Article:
Teen Taking on Life After Intestine-Liver-Pancreas Transplant

Zero signs of rejection despite her second intestinal transplant, thanks to advanced protocols and innovations at Stanford Medicine Children’s Health

Diana riding a horse

For five years, Diana Topete couldn’t freely eat. She rarely had the chance to enjoy her favorite foods—seafood, tacos, ice cream—with her family and friends. That’s because she didn’t have any intestines.

Instead of eating, Diana was fed intravenously. For 12 hours each day, she was hooked up to parenteral nutrition, or TPN, which delivers liquid nutrients through a central line or semipermanent IV. There’s no pleasure in it, but it kept her alive. 

Not being able to enjoy food and having to live on TPN were what motivated the 18-year-old and her parents to go forward with an extremely rare operation—a second intestinal transplant. This time, it would be a multiorgan transplant because she also had advanced liver disease and pancreatic insufficiency. “Going through a small and large intestinal transplant one time is a huge ordeal, and it’s rare. Going through it a second time is so rare that you can count on one hand how many children in the U.S. have done it,” says Ke-You (Yoyo) Zhang, MD, medical director of Intestinal Transplant at Stanford Medicine Children’s Health.

Her first intestinal transplant as a preschooler

Diana at a younger age

Diana had her first intestinal transplant at Stanford Children’s Health when she was 4 years old. She had pseudo-obstruction syndrome—a rare, chronic condition where the muscles in the intestines do not contract normally, causing symptoms that mimic a bowel obstruction. She also had associated liver disease. Put simply, her intestines caused her pain and no longer worked well enough to sustain her growth and nutrition.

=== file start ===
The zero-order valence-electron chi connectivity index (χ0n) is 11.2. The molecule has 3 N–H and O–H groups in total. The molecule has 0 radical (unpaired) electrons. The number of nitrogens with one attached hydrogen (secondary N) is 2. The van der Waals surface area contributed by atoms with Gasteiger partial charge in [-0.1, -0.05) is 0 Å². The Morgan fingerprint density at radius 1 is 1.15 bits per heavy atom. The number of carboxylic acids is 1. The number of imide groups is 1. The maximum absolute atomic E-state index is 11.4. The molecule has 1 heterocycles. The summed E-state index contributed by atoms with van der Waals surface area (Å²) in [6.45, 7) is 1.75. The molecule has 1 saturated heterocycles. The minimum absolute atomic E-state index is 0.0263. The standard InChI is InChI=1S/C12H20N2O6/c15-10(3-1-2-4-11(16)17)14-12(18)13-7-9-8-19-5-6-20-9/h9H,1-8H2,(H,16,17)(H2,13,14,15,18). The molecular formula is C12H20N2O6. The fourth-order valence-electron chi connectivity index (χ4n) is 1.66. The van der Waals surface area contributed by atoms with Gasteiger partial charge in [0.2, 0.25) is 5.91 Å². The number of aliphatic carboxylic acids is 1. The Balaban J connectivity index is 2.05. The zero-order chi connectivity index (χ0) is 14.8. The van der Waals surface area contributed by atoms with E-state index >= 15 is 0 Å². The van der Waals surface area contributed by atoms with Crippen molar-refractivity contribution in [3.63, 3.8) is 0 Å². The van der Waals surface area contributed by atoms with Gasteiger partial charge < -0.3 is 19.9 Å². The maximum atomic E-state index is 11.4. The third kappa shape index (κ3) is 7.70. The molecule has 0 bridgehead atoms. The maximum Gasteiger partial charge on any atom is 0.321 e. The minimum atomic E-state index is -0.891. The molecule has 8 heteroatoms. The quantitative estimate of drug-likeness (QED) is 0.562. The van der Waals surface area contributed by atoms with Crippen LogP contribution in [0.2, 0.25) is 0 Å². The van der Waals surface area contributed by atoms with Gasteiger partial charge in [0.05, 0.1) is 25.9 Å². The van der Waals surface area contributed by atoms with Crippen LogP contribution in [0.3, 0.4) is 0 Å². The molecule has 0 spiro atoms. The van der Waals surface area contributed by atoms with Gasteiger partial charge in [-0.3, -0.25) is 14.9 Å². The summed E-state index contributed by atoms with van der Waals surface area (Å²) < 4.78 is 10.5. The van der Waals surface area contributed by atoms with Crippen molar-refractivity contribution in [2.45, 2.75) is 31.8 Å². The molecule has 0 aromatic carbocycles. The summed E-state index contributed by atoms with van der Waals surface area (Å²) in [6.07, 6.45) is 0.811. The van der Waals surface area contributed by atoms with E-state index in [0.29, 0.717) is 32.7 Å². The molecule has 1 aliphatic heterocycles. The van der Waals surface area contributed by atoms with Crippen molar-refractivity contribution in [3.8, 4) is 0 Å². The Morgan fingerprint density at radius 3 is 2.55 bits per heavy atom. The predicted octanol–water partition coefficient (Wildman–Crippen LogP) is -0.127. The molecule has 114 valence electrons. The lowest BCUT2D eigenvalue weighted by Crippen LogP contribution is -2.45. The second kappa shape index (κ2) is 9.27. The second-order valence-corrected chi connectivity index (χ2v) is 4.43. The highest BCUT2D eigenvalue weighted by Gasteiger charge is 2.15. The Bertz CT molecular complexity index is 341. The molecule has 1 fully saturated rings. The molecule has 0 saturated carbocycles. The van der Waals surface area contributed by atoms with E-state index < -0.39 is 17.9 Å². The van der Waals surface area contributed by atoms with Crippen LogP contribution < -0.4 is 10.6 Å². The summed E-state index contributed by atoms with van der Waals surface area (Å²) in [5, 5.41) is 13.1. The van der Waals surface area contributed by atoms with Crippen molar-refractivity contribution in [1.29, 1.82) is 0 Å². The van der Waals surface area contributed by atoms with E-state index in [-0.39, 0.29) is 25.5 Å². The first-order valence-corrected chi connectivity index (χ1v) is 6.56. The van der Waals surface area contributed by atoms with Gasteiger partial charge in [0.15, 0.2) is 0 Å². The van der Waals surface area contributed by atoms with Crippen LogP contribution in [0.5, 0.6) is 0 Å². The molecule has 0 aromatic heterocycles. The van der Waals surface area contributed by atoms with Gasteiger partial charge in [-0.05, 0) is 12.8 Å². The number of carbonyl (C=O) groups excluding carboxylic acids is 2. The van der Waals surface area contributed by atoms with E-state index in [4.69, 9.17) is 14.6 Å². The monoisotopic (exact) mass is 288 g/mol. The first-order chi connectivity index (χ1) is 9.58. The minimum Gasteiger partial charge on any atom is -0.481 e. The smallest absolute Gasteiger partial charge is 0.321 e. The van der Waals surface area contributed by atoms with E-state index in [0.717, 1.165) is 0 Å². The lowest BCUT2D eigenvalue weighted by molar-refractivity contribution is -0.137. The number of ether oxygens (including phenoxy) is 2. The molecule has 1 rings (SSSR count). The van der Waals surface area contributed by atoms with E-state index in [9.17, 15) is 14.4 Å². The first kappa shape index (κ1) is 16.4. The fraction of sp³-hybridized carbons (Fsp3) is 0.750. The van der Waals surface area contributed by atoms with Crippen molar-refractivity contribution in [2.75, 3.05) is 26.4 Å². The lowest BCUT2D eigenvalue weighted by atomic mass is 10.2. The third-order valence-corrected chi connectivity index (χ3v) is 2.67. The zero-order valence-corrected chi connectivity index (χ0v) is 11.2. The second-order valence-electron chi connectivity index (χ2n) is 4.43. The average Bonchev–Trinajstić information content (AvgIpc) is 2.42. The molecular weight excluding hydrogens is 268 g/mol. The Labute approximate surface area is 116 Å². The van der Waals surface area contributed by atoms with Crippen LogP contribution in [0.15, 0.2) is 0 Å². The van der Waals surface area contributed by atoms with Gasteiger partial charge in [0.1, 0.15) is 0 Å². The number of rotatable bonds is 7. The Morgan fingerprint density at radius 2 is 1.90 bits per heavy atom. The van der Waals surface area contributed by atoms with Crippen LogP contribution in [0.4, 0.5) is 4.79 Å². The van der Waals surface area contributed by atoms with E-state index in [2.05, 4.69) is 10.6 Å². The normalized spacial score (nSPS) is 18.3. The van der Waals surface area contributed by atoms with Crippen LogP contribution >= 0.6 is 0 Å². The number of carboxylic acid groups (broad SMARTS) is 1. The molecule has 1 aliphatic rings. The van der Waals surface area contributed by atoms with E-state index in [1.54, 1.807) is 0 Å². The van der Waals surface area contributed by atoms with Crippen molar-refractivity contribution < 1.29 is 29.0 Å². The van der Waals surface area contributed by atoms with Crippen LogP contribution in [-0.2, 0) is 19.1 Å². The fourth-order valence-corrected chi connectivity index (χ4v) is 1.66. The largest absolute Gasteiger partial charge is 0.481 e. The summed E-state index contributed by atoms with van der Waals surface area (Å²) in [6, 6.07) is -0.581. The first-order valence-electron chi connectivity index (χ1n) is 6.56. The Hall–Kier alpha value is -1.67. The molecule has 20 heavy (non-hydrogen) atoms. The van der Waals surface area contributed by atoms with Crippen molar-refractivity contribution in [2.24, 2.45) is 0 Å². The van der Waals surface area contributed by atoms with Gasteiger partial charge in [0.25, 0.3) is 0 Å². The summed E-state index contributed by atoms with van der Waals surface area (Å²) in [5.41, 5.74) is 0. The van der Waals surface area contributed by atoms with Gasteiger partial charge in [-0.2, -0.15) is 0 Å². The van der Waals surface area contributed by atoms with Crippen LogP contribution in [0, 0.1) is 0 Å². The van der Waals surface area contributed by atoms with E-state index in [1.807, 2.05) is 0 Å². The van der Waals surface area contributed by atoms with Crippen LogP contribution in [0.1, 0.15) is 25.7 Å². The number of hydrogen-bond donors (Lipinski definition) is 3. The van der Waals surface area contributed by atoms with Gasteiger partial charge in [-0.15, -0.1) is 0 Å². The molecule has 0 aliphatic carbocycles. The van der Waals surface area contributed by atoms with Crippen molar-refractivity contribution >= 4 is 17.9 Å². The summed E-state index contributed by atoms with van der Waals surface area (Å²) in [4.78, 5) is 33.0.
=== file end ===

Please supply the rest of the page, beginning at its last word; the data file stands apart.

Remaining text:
Diana’s first transplant performed well for several years, but when she turned 10, the graft (transplanted organ) began to fail. She developed a severe rejection of her graft, and a urologic surgery further damaged her intestines. She became very sick, and her intestines were ultimately removed. No intestines meant being fed by TPN and having an external bag for waste.

“My Stanford doctors tried to save it, but in the end it had to be taken out,” Diana says.

Transplanted intestines are prone to rejection

Intestines and lungs have the highest risk of rejection—likely because they function as barriers to the outside world, keeping foreign threats out. Because the intestines and lungs interface between the environment and the body, they are very immune-reactive, making them prone to rejection after transplant. 

“When your body rejects transplanted intestines, bacteria can get into the bloodstream and you can get very sick. And if rejection can’t be controlled, they have to be taken out,” says C. Andrew Bonham, MD, multiorgan transplant surgeon and member of the Pediatric Liver Transplant and Pediatric Intestinal Transplant teams at Stanford Children’s. “That’s what happened with Diana.”

On the waiting list for a liver, a pancreas, and intestines

Diana lived on TPN for five years after having her intestines removed. When she turned 16, she decided she wanted a better life.